Trustees are the legal owners of the trust property. The role of the trustee is to hold the trust property and administer it for the benefit of the beneficiaries as directed by the trust provisions.
There can generally be any number of trustees but for our own and most trusts, the number ranges from 2 – 4.
Any person who is over 18 and sane can act as a trustee although we would tend to advise against appointing an individual who is bankrupt.
It is also possible for an institution to act as a trustee, such as ourselves, Mather & Murray Financial Ltd. We can offer our services as a professional trustee.
It is possible for the same person to be both a trustee and a beneficiary.
The Trustee’s Duties can be summarised as follows:
- all trustees should familiarise themselves with the terms of the trust so that they can administer it in accordance with the trust deed
- all dealings with the trust fund by the trustees must be for the benefit of the
- The trustees must use their utmost diligence to avoid any loss. If they are negligent and a loss arises they may be responsible for that loss to the beneficiaries
- All trustees must act unanimously. Under English law, trustee’s decisions cannot be made by a majority of trustees unless the trust specifically allows this
Trustees Powers and Duties
Trustees have a range of statutory powers and common law responsibilities that they would be expected to follow.
Trustees Statutory Powers
There are several statutory powers and these can be quite comprehensive.
The following highlights just a few of the main powers:
- trustee powers of investment – Section 3 of the Trustee Act 2000 permits trustees to “make any kind of investment that he could make if he were absolutely entitled to the asset of the trust”.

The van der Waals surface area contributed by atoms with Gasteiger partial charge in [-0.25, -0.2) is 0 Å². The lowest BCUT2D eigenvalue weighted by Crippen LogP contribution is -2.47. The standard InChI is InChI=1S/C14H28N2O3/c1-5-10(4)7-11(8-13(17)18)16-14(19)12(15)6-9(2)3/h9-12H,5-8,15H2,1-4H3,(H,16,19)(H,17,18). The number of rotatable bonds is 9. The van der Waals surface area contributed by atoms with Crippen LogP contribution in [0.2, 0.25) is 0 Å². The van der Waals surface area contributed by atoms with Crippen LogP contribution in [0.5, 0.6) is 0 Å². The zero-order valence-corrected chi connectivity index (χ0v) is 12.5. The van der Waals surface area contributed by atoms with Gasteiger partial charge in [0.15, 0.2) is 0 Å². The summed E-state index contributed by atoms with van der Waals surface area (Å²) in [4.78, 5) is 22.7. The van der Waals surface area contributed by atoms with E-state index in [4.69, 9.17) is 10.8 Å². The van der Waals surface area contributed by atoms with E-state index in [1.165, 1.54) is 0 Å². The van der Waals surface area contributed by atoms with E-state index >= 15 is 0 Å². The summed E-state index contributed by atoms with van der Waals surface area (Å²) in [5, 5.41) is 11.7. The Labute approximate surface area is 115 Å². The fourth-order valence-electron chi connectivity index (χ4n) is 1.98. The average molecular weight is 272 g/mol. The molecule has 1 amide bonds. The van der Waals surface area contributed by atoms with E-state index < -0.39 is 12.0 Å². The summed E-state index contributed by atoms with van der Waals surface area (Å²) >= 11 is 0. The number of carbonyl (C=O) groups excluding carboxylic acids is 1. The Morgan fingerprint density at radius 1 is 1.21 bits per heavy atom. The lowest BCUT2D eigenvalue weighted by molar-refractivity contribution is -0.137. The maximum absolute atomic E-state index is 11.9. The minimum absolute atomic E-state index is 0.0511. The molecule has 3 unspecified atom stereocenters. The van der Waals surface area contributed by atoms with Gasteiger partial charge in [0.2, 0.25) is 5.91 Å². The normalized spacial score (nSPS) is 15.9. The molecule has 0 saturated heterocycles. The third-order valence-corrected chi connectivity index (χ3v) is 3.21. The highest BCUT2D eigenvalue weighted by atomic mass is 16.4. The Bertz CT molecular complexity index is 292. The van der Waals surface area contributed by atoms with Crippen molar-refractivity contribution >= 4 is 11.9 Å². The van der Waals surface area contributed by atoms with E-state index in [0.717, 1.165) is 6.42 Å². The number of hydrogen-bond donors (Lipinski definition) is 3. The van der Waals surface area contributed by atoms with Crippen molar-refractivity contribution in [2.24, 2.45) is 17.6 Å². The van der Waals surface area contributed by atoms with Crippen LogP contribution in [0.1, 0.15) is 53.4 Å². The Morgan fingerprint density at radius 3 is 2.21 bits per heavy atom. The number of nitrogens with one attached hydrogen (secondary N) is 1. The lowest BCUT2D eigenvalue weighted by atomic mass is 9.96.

This provision is subject to any restriction imposed by the trust itself.
- act in the best interest of all beneficiaries – The trustees must judge the suitability of investments having regard to the best interests of all beneficiaries, past and present
- exercise reasonable care and skill –
A trustee must pay regard to any specialist knowledge or experience that he holds
- review investments from time to time –
Trustees must undertake periodic reviews of the investments held by the trust
- take proper advice – When considering any investments, or when carrying out a review of the investments of the trust, the trustees must obtain and consider proper advice
- power to apply income for the benefit of child beneficiaries –
The trustees have the discretion to apply the whole or part of the income of a trust for the maintenance, education or benefit of a child beneficiary
- power to delegate –
The Trustee Act 2000 empowered trustees to delegate to agents any of their functions except certain defined responsibilities
Trustees Common Law Responsibilities
Below are highlight just some of the many Common Law Responsibilities a trustee has:
- Duty to take account of the Settlor’s wishes –
A settlor may sometimes write a ‘side letter’ to the trustees containing an ‘expression of wishes’. This is not binding upon the trustees, but would stand alongside the trust document and provide guidance to the trustees as to the way in which the settlor would like them to carry out their duties
- duty to ensure fairness between beneficiaries – The trustees must hold the
balance fairly between different categories of beneficiary e.g. if a trust provides that one class of beneficiary is to receive the income from the trust fund during their lifetime and a second class is to receive capital on the death of the income recipient, it would be unfair to the income recipient if the trustees were to invest in assets which produce little or no income, but offered the prospect of greater than usual capital growth
- duty to take account of tax considerations – The trustees must take into account considerations such as tax and administrative costs when choosing investments
The above duties are just a few of the main considerations. With the use of a professional trustee, it is within their day to day routine to ensure that all of the trustee’s duties are followed.